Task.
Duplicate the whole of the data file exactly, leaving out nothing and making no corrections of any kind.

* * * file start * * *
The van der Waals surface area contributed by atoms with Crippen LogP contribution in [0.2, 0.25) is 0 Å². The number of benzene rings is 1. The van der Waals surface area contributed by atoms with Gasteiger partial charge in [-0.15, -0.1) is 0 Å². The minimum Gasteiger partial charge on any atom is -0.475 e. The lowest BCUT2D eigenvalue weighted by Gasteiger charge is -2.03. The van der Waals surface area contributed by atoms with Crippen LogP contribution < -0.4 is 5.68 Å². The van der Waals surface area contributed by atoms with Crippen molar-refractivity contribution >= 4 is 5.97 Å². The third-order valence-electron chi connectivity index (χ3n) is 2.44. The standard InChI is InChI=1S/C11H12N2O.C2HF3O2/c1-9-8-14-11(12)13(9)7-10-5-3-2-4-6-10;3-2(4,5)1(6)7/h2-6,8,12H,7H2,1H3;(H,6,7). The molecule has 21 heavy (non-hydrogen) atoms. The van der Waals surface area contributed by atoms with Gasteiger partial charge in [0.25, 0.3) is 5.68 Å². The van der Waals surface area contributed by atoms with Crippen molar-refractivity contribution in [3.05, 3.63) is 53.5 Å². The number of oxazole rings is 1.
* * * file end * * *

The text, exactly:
The van der Waals surface area contributed by atoms with Crippen LogP contribution in [0.2, 0.25) is 0 Å². The number of benzene rings is 1. The van der Waals surface area contributed by atoms with Gasteiger partial charge in [-0.15, -0.1) is 0 Å². The minimum Gasteiger partial charge on any atom is -0.475 e. The lowest BCUT2D eigenvalue weighted by Gasteiger charge is -2.03. The van der Waals surface area contributed by atoms with Crippen LogP contribution < -0.4 is 5.68 Å². The van der Waals surface area contributed by atoms with Crippen molar-refractivity contribution >= 4 is 5.97 Å². The third-order valence-electron chi connectivity index (χ3n) is 2.44. The standard InChI is InChI=1S/C11H12N2O.C2HF3O2/c1-9-8-14-11(12)13(9)7-10-5-3-2-4-6-10;3-2(4,5)1(6)7/h2-6,8,12H,7H2,1H3;(H,6,7). The molecule has 21 heavy (non-hydrogen) atoms. The van der Waals surface area contributed by atoms with Gasteiger partial charge in [0.25, 0.3) is 5.68 Å². The van der Waals surface area contributed by atoms with Crippen molar-refractivity contribution in [3.05, 3.63) is 53.5 Å². The number of oxazole rings is 1.